Fallen Angels

Book review by
Monica Wyatt, Common Sense Media
Fallen Angels Book Poster Image
Popular with kids
A violent but unvarnished portrayal of the war in Vietnam.

Parents say

age 16+
Based on 8 reviews

Kids say

age 14+
Based on 23 reviews

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A lot or a little?

The parents' guide to what's in this book.

Educational Value

This  books will illuminate the Vietnam war for young people. It can help spark teens to learn more about the war. Our "Families Can Talk About" section can point parents and teens to some other interesting discussion topics.

Positive Messages

This a realistic depiction of the Vietnam War without the glamour Hollywood often provides. Readers will have to think about the cost of war. Is it worth what it does to people fighting on either side?

Positive Role Models & Representations

Richie puts a human face on war. Through him -- and his often dispassionate telling of the horrors he has seen -- readers will get a true sense of the effects of war on a young person.


Extreme, graphic war violence to both soldiers and civilians. Depicts shootings and explosions, including a woman who booby-traps a small child to explode in an American soldier's arms.


References to some sexual fantasies of the soldiers.


Constant and extreme -- a realistic depiction of soldier talk. Asian people referred to as "gooks," as was common among American soldiers.

Drinking, Drugs & Smoking

Soldiers drink, smoke marijuana.

What parents need to know

Parents need to know that this book realistically describes what it was like for American soldiers fighting in Vietnam in 1967-68. Expect profanity, poor grammar, and graphic violence; there are depictions of shootings and explosions, including a woman who booby-traps a small child to explode in an American soldier's arms. The story builds until the soldiers and readers are caught in a vortex of war. Richie asks some big questions -- about the reasons for the war, about the treatment of African-Americans, and more. The realism, humor, and intensity attract even reluctant readers and keep them reading -- and thinking about the cost of war.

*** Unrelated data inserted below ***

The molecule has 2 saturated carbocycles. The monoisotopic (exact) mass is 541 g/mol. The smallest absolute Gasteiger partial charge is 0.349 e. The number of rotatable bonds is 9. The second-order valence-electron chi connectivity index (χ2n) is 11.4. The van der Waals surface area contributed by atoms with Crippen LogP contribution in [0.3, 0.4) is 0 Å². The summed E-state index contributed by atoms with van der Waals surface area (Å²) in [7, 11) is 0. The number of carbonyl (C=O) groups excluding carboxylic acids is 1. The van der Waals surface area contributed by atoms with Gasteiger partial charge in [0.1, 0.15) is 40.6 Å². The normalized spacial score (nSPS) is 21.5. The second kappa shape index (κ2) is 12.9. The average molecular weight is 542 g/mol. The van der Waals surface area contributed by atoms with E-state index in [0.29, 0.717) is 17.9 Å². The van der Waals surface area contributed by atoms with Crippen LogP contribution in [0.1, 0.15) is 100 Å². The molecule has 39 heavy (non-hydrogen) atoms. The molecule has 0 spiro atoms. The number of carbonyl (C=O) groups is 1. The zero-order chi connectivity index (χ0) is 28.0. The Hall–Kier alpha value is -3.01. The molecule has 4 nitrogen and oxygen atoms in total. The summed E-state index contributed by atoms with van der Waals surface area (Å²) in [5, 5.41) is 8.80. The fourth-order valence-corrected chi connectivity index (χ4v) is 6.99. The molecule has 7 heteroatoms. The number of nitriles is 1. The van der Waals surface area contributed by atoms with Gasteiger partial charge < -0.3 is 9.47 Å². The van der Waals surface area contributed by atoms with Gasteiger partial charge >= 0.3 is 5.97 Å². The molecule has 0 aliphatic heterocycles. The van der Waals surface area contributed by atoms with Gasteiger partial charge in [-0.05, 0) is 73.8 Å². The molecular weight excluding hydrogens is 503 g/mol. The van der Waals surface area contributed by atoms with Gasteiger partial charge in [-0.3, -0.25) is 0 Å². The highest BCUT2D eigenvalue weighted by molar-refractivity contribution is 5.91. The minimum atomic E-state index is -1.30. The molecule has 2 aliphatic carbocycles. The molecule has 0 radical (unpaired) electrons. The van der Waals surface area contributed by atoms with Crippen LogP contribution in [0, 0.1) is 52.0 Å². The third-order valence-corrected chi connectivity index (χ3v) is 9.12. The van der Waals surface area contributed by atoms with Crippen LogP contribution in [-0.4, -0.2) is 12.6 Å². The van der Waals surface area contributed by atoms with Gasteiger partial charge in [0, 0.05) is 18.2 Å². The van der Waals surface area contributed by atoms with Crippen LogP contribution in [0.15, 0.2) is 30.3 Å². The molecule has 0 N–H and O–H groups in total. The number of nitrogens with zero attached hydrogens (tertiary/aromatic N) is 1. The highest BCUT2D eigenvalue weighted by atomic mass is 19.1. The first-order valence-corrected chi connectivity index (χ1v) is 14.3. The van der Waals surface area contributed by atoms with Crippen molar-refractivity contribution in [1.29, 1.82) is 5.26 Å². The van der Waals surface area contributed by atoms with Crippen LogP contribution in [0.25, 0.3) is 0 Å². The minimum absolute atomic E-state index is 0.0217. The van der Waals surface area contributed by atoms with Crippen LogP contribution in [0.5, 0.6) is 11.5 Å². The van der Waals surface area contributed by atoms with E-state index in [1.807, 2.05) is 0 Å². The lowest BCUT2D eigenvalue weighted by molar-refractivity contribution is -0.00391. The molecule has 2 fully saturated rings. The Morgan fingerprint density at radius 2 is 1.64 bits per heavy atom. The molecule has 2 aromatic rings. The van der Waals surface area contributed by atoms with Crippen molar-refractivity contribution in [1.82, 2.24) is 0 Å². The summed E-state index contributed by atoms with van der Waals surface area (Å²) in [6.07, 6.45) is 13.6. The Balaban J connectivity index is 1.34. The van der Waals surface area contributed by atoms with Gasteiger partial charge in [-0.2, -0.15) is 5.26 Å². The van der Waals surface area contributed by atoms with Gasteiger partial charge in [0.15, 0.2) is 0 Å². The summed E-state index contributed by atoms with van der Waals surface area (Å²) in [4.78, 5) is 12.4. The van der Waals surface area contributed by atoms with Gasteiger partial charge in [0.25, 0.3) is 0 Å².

User Reviews

  • Parents say
  • Kids say
Adult Written byCopperman34956 February 3, 2016


If you would actually take the time to read this book!
So much profanity!
Many nasty remarks on women.
Use of alcohol and drugs.
Please check what it is t... Continue reading
Adult Written byBreannBeatty March 1, 2013

Did like it a first!! But know its good

when I read this book it was good. IT not for kids because it has bad words and a lot of blowing up. how ever for 17 and up it is a ver good book. At first i di... Continue reading
Teen, 17 years old Written byArieD03 October 12, 2020

Real War

This book is really well written on the part of Walter Dean Myers. It shows how real war is, and how war doesn't just make men into soldiers, it takes boys... Continue reading
Teen, 13 years old Written byJonathan Lopez August 19, 2012

Fallen Angels review by Jonathan Lopez

After finishing the book "Fallen Angels" by Walter Dean Myers as my eighth grade reading project I found myself relieved to say that i finished the bo... Continue reading

What's the story?

Richie, an 18-year-old African-American kid from Harlem, joins the army and is sent to Vietnam in 1967. There, he bonds with the other soldiers in his small squad and watches as some of them die. Richie wonders if he'll live through the year as he participates in the growing violence of the war.

Is it any good?

Reading FALLEN ANGELS can be an intense experience, one that even reluctant readers may appreciate. This highly realistic depiction of young soldiers fighting the ground war in Vietnam was one of the first books to illuminate that war for young people. Today's adolescents, who were born after the Vietnam War, may not know much about it -- but that's OK because this book focuses on the experiences of the soldiers, not on the history of the war. Myers has the ability to make readers care about his characters and see them as real human beings. Ultimately, this is a vivid and unvarnished portrayal of the war in Vietnam.


Talk to your kids about ...

  • Families can talk about the Vietnam War. Did you know anything about the Vietnam War before you read this book? Why is it important to read about events that happened before you were even born?

  • Richie sees that African-American soldiers are often put in the most dangerous situations. Do you think that is still true today? Why are so many of our soldiers fighting in today's wars from minority backgrounds? Is that fair?

Book details

Our editors recommend

For kids who love history

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